Representation matters in all forms — even when that form is less than two inches tall. Women’s history in STEM professions has long gone underappreciated, but with a newly unveiled Lego minifigure set and more, that is starting to change. The new set sheds light on women’s contributions to the U.S. space program. Read more, and keep an eye out for celebrations of women who have led the way in science, technology, engineering and mathematics.
cnet.com – Lego fans want to see brick versions of women in the sciences, and the toy company has heard them.
In 2016, 10,000 supporters on the Lego Ideas fan-created projects site backed a Women of NASA set. Lego announced on Tuesday it will produce the set, which was proposed by Lego fan and science writer and editor Maia Weinstock.
The approval of the set comes on the heels of popular 2016 movie “Hidden Figures,” which explores the contributions of black women to the space agency and the launch of astronaut John Glenn into orbit in the early 1960s. Katherine Johnson, one of the scientists featured in the film, appears in the Lego minifig set.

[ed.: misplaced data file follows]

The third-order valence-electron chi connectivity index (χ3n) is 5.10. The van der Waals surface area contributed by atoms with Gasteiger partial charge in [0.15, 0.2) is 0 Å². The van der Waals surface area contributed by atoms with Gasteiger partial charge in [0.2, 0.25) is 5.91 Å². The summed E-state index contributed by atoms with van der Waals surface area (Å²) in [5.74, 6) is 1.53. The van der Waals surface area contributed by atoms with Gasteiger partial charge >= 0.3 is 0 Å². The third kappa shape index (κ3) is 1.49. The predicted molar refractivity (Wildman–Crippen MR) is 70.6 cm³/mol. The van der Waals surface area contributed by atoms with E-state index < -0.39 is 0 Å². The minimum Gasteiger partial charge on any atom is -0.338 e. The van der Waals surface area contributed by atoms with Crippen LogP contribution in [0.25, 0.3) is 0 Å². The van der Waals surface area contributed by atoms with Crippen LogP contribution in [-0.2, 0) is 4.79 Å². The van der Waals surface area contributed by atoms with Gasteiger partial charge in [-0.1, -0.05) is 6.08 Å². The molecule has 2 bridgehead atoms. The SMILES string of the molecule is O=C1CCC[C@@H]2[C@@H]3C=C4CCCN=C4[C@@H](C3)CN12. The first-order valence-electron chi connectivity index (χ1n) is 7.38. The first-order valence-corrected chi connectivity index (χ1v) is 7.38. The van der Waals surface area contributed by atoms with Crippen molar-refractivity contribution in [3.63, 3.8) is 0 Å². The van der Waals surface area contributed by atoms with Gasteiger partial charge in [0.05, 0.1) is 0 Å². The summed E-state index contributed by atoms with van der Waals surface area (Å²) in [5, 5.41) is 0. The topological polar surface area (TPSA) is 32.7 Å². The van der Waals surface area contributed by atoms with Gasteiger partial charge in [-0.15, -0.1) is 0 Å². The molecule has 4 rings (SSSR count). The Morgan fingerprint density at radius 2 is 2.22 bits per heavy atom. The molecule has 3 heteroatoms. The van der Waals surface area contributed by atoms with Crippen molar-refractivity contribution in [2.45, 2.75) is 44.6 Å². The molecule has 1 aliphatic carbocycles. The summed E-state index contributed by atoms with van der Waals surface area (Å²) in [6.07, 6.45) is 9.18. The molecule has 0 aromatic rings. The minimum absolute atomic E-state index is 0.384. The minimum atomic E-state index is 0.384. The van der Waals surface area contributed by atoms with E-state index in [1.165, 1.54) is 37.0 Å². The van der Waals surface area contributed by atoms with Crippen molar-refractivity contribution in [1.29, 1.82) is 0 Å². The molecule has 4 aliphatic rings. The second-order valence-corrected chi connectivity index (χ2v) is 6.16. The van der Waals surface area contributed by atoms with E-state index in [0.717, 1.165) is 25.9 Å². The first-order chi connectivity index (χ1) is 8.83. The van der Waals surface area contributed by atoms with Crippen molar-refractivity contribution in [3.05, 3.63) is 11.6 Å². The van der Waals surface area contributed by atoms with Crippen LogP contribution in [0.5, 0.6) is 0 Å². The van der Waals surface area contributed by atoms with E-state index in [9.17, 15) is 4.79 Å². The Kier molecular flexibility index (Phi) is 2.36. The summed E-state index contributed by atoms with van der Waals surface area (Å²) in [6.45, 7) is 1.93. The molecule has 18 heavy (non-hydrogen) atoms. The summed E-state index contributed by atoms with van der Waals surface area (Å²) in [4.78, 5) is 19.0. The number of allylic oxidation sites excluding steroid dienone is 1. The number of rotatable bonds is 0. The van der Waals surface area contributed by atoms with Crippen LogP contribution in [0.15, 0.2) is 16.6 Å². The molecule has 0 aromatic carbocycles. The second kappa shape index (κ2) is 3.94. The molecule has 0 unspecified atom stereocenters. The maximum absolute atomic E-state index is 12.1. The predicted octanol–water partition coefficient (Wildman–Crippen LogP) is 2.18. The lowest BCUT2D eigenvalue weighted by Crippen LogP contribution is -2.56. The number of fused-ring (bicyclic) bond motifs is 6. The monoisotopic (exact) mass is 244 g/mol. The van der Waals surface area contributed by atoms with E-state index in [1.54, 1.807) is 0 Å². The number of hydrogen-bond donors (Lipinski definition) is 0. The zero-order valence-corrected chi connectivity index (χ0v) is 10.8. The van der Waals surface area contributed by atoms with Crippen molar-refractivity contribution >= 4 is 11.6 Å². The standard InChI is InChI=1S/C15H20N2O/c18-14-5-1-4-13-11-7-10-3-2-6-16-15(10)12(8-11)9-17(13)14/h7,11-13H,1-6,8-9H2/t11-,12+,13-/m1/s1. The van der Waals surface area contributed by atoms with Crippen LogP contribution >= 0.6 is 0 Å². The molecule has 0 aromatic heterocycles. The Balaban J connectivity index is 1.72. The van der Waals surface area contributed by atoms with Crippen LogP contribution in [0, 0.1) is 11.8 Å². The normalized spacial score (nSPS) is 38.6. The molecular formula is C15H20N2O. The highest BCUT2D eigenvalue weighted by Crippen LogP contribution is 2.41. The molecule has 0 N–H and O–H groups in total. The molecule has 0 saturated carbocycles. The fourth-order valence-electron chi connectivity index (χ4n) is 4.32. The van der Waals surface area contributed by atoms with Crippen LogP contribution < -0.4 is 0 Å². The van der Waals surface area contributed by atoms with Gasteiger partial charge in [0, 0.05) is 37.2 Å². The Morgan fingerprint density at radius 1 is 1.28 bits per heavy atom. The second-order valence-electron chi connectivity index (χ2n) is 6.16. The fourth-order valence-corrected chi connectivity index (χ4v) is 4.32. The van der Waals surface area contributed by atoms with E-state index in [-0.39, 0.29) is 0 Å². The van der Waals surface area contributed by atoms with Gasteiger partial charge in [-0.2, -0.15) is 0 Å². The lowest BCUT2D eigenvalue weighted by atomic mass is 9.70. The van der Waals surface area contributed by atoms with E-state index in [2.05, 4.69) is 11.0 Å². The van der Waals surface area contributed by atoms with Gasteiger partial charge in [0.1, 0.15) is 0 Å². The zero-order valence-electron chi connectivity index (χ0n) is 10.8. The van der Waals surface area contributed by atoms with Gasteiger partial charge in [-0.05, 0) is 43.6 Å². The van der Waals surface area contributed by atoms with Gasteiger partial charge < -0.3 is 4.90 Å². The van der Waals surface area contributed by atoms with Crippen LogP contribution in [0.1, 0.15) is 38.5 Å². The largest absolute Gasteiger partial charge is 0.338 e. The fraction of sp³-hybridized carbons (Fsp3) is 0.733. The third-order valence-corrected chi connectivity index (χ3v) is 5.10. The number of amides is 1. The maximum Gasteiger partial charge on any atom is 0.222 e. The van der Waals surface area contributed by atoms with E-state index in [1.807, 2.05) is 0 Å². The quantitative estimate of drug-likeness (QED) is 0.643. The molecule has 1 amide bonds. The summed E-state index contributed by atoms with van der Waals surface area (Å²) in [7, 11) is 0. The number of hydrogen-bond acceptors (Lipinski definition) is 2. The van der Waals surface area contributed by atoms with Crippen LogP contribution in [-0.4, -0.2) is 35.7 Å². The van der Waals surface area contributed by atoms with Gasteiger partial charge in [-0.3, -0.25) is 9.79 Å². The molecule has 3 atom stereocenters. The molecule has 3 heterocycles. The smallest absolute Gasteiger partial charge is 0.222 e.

The project also includes computer scientist Margaret Hamilton, astronaut Sally Ride, astronomer Nancy Grace Roman and astronaut Mae Jemison.
Weinstock’s vision for the set includes minifig representations of each woman and a group of vignettes that feature mini versions of the space shuttle and the Hubble Space Telescope.
Lego previously delved into the world of NASA with the Mars Science Laboratory Curiosity Rover set, which is now retired.